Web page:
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Jun 12, 2014

More primary school students complete the GREAT Program

An award ceremony was held today for two hundred and ten students who were successful in the popular GREAT program of the Police Department. It was a happy occasion for the students from south side schools who took part and learned to generally make good decisions in the critical issues they confront. News Five’s Duane Moody was there and has this report.


Jamal Brooks, Std. V Student, Wesley Upper School

“The program made me learn a lot of things; make sure I make a good mistake because if I make a bad mistake, my life would be ruin.”


Duane Moody

“Now are you a bad person?”


Jamal Brooks

Jamal Brooks

“No I’m a good student. I wah say fi make sure everybody do good because you noh want be a gang banger or you’ll be killed or go dah jail.”


Duane Moody, Reporting

Jamal Brooks is a standard five student of Wesley Upper School in south side Belize City. He is one of two hundred and ten students from the Wesley Upper School and St. John Vianney to be honored today at the graduation ceremony of the GREAT Program of the Police Department. The Gang Resistance Education and Training initiative is funded by the US Embassy and has at risk youths participating in a thirteen-week program that teaches them key life skills.


Hortence Hernandez

WPC Hortence Hernandez, Community Policing Officer, Precinct 1

“The effort of great is to have students in primary school be more responsible; making positive decisions that will affect them not just today, but later on in their futures. Our effort is to deteriorate crime. We know for a fact that a lot of young youths are committing some very grave crimes and we don’t want that to happen in Precinct one, we want that to deter; we want to stop that. Change does not happen and it cannot happen in thirteen weeks, but we have planted a seed and when anyone of our children go out there, you know what I know about this; I should make a good decision that will affect me. So yes we plant a very good seed. And not all of them, we have approximately two hundred and ten; not all of them will follow what we have taught them, but we know majority of them will follow.”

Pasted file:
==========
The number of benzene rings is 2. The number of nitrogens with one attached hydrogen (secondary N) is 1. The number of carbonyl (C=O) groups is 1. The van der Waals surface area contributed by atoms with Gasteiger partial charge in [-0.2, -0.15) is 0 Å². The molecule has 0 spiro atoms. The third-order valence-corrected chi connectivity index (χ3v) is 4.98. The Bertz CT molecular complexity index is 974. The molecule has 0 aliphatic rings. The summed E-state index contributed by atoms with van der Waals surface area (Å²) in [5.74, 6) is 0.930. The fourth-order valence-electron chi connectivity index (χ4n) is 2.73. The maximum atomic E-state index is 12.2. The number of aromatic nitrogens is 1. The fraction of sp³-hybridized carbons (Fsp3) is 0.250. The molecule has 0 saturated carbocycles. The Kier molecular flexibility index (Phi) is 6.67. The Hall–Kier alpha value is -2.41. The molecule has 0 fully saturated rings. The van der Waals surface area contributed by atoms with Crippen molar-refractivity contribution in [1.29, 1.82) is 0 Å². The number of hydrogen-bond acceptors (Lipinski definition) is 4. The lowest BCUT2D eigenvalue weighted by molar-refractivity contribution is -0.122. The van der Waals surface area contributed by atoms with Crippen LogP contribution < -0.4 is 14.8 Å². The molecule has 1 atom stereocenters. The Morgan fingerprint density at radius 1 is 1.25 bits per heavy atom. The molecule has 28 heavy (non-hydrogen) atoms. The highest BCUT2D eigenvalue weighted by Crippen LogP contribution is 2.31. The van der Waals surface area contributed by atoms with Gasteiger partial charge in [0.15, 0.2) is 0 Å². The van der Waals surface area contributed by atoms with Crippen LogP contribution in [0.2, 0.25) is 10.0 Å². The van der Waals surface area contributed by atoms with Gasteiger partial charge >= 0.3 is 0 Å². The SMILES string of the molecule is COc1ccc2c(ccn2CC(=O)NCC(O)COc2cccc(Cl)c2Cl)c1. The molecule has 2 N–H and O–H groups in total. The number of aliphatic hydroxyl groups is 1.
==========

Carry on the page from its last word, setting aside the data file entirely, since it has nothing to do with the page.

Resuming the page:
For Naomi O’Brien, a standard five student of St. John Vianney, she has learned how to manage her anger.


Naomi O’Brien

Naomi O’Brien, Std. V Student, St. John Vianney

“I learn how to manage your anger tips and say no and mean it if anyone try to offer you drugs.”


Duane Moody

“Was there a hard part to the program?”


Naomi O’Brien

“No really.”


Duane Moody

“It is all about targeting children at a young age before dehn get outta hand and dehn get bad. Were you a bad person? You give trouble?”


Naomi O’Brien

“No most of the time.”


Duane Moody

“What advice would you give your friends, your classmates about the program and why dehn should be part of it?”


Naomi O’Brien

“Well you should be part of it because if you end up in a situation—if anyone offer you drugs—you should say no and walk away from them. You should not stay with them or else you’ll get in trouble with them.”


Duane Moody

“You appreciate police more?


Naomi O’Brien

“Yes. According to Community Policing Officer, Corporal Hortence Hernandez, the program also breaks that misconception that police are the “bad guys.”


WPC Hortence Hernandez

“We have talked about that—doing it without uniforms so that we would be more receptive at school—but we encountered no problem. The students know who we are, what our purpose is at the school. Boundaries and barriers were there—we had to have boundaries. I am the law enforcement officer, I am here for a reason; we did not encounter problem. We worked bvery well together—both police officers, the students and the teachers.”


Over two thousand primary school children have passed through the program. Duane Moody for News Five.

Viewers please note: This Internet newscast is a verbatim transcript of our evening television newscast. Where speakers use Kriol, we attempt to faithfully reproduce the quotes using a standard spelling system.

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